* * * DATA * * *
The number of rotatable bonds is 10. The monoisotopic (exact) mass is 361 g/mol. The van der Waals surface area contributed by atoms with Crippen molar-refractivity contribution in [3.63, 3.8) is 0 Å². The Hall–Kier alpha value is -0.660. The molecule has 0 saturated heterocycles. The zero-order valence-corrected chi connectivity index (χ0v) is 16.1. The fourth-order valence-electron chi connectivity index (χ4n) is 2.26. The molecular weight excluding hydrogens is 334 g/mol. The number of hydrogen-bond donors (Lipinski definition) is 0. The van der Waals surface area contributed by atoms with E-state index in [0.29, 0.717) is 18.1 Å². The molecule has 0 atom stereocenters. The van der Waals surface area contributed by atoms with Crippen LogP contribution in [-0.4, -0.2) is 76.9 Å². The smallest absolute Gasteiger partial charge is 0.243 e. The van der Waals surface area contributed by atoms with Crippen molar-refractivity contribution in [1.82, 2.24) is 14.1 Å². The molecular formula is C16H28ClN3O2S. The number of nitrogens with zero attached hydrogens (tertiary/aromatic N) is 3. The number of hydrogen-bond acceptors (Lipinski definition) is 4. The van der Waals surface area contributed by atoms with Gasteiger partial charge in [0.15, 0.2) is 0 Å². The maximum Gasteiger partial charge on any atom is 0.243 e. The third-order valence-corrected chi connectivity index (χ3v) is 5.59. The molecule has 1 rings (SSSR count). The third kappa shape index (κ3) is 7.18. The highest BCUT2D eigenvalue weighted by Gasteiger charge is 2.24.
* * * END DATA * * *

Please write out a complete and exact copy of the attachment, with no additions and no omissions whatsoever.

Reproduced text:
The number of rotatable bonds is 10. The monoisotopic (exact) mass is 361 g/mol. The van der Waals surface area contributed by atoms with Crippen molar-refractivity contribution in [3.63, 3.8) is 0 Å². The Hall–Kier alpha value is -0.660. The molecule has 0 saturated heterocycles. The zero-order valence-corrected chi connectivity index (χ0v) is 16.1. The fourth-order valence-electron chi connectivity index (χ4n) is 2.26. The molecular weight excluding hydrogens is 334 g/mol. The number of hydrogen-bond donors (Lipinski definition) is 0. The van der Waals surface area contributed by atoms with E-state index in [0.29, 0.717) is 18.1 Å². The molecule has 0 atom stereocenters. The van der Waals surface area contributed by atoms with Crippen LogP contribution in [-0.4, -0.2) is 76.9 Å². The smallest absolute Gasteiger partial charge is 0.243 e. The van der Waals surface area contributed by atoms with Crippen molar-refractivity contribution in [1.82, 2.24) is 14.1 Å². The molecular formula is C16H28ClN3O2S. The number of nitrogens with zero attached hydrogens (tertiary/aromatic N) is 3. The number of hydrogen-bond acceptors (Lipinski definition) is 4. The van der Waals surface area contributed by atoms with Gasteiger partial charge in [0.15, 0.2) is 0 Å². The maximum Gasteiger partial charge on any atom is 0.243 e. The third-order valence-corrected chi connectivity index (χ3v) is 5.59. The molecule has 1 rings (SSSR count). The third kappa shape index (κ3) is 7.18. The highest BCUT2D eigenvalue weighted by Gasteiger charge is 2.24.